Mark Versland, M.D. [November 23 2010]
Chances are if you have diverticulosis, you don't know it. Diverticulosis occurs when small pouches in your colon, called diverticula, bulge outward through weak spots, but it usually causes no discomfort or symptoms. If those pouches become infected or inflamed, however, you're likely to develop severe pain in the lower left side of your abdomen accompanied by fever, nausea and a change in bowel habits. That's called diverticulitis, which requires a doctor's care.
One in 10 Americans over age 40 has diverticulosis, including about half of Americans over age 60. Your risk increases as you age and the outer wall of your colon thickens. As the colon's passageway narrows, waste moves less easily and produces extra pressure that causes pouches to develop.
A low-fiber diet may contribute to the prevalence of diverticulosis. Without adequate fiber, stools become hard and difficult to pass, increasing pressure in the colon.
What to do
If you have diverticulosis, your doctor may recommend a high-fiber diet. But if you have mild diverticulitis, with its accompanying inflammation and stomach pain, your doctor may prescribe antibiotics and suggest you rest and consume a liquid or low-fiber diet until the inflammation resolves.
One in two people with diverticulitis develops severe symptoms and requires hospitalization. You may need surgery if the disorder doesn't respond to antibiotics or if you develop bleeding, abscesses (infected areas with pus), tears, blockages or fistulas (abnormal tissue connections).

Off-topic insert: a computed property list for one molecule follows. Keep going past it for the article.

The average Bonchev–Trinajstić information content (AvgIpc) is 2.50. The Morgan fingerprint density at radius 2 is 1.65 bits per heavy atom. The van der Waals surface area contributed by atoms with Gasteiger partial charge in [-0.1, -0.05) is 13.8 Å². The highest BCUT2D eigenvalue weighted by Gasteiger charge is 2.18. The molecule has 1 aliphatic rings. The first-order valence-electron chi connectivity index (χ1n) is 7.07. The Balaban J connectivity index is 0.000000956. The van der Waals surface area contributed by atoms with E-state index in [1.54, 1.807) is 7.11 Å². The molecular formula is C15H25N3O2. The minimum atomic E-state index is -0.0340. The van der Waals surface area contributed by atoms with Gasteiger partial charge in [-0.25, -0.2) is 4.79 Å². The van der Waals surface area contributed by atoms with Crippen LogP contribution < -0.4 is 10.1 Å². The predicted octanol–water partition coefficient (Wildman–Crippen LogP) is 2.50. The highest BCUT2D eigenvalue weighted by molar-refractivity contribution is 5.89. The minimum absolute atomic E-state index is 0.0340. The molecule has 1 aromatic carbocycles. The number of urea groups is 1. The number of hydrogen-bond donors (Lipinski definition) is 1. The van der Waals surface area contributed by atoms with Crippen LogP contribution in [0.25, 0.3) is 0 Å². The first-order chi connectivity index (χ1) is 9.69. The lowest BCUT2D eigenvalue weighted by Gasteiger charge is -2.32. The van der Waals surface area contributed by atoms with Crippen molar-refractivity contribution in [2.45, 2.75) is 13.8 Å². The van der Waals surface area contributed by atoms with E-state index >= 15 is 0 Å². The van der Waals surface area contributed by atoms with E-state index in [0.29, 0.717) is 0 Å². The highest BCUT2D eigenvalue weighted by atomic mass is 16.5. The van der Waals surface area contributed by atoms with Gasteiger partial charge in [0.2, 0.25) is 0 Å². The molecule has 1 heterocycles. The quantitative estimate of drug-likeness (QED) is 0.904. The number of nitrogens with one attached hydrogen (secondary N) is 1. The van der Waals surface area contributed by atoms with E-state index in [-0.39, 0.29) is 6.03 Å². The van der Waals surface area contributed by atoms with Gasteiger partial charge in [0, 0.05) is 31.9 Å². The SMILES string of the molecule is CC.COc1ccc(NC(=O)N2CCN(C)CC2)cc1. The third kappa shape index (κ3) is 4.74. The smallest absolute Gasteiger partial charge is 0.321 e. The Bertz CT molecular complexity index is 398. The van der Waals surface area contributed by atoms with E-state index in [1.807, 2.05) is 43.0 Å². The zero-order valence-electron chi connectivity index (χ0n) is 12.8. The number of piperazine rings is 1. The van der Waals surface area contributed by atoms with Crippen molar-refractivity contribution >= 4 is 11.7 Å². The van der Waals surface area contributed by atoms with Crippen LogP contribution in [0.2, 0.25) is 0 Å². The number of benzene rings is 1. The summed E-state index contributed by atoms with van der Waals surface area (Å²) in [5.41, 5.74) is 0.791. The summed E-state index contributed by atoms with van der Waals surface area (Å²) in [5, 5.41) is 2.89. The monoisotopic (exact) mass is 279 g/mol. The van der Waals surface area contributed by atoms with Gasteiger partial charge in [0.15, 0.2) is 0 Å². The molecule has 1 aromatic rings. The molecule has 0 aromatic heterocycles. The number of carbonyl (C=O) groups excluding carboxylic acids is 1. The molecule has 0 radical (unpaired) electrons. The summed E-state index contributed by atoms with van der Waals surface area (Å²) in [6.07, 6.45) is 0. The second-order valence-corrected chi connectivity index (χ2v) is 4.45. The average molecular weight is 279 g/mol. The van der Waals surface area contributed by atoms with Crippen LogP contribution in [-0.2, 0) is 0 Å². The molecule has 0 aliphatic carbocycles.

In the past, it was felt that avoiding nuts and seeds might be helpful in avoiding complications from diverticulosis. This in fact is not true. It has not been shown that avoiding nuts and seeds is of any benefit and, in the absence of diverticulitis, the individual doesn't have to avoid these things.
There are other diet and lifestyle changes you can make to help improve your digestive health (and your health in general):
• Eat 25 to 35 grams of fiber a day.
• Drink at least eight 8-ounce glasses of water or non-caffeinated beverages a day.
• Aim for at least 30 minutes of exercise on most days.
• Empty your bowels promptly when you feel the urge.
Mark Versland, M.D., is director of Gastroenterology at The Hospital of Central Connecticut. For information on Hospital of Central Connecticut physicians, please contact our free Need-A-Physician referral service by phone 1-800-321-6244 or online, www.thocc.org.